By moving the front foot 2" more forward, it forced the bend at the waist instead of the knees.

 

I also explained attacking the stage by exaggerating the bend at the waist.

Basically laying over the shotgun for a few practice stages.

This seems to reduce the felt recoil and gets the eye more inline with the barrel line.

 

And what I found to be the most important.

Make sure the shotgun is pulled tight in to the shoulder.

This causes the felling of a push instead of a punch to the shoulder.

 

I don't know why it is other than being afraid of the shotgun kick, women tend to pull the shotgun off the shoulder just enough to cause a recoil hit rather than the push.

 

Good advise above is to have someone else teach the shotgun part of the the training.

We all know a woman does not care much for her man telling her what to do.

Having someone else help gets ride of that issue.

 

Women new to shooting really do listen to all the instructions and take it on good faith.

Actually, they learn fast because they don't have that male ego in the way and bad habits from having shot before.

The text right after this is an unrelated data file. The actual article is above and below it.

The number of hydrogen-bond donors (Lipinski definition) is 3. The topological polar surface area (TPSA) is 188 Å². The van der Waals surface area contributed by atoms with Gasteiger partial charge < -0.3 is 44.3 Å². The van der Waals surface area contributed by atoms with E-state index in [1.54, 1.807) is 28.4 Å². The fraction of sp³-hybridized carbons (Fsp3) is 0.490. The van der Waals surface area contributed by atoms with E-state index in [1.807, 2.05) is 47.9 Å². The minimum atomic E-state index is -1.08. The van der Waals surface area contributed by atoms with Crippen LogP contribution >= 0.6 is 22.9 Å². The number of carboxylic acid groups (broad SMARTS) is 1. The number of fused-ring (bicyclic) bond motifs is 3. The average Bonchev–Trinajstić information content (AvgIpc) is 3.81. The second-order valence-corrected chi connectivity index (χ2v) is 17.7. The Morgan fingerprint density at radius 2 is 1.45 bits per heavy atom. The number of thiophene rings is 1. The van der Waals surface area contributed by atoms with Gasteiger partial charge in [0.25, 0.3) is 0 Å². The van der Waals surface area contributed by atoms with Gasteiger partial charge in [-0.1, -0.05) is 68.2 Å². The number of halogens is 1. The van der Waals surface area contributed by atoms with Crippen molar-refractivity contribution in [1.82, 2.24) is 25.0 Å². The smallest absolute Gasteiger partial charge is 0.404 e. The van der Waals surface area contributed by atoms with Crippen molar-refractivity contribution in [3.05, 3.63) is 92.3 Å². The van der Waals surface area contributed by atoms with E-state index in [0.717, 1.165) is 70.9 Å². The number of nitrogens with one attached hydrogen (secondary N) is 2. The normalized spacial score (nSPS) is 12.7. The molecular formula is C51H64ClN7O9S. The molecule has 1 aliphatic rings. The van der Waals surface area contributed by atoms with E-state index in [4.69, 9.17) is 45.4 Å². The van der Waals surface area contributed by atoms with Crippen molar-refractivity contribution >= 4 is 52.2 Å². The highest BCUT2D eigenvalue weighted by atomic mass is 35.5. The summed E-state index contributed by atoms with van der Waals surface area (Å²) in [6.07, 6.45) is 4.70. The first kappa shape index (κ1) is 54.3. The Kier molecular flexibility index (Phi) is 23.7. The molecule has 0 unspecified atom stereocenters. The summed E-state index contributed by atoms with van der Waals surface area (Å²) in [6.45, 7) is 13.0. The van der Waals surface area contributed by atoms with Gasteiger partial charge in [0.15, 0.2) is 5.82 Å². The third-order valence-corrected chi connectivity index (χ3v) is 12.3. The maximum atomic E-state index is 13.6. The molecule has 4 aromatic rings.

Once the apprehension of shooting the shotgun has been over come, you will be going to more shoots.

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You done good Roy.

Let her try/fire outer shotguns at a couple of shoots, and see what SWMBO likes best.

OLG

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Great thread Roy--- My Missus ( Ellie Phant ) is starting this coming spring and also has the shotgun fears. All this info is wonderful. I'm just hoping if I get her "97 and have it cut, that I can still use it. Ellie has long arms---so that may not be an issue for us. Her Rugers are already much nicer than mine LOL

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Howdy,

 

Shoulder pad under shirt or jacket.

Several makers, take your pick.

Best

CR

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That issue about leaning forward worked wonders. I observed the shotgun really setting her back and I suggested an exagerated lean foward and it was much more pleasant for her.

 

I have a Baikal shotgun, but unfortunately I converted it into a 45-70 double rifle. Maybe I can find another set of barrels for it........Ir shoot is with 410 magnum loads... :-)

 

Stay tuned to see how we make out at the next practice shoot.

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A couple of things.

Shotguns for women....

 

When teaching women to shoot shotguns, I found the ladies tend to lean back when shooting.

This increases the perceived felt recoil.

 

I ask the ladies to lean forward to shoot and see that they bend forward at the knees and not the waist.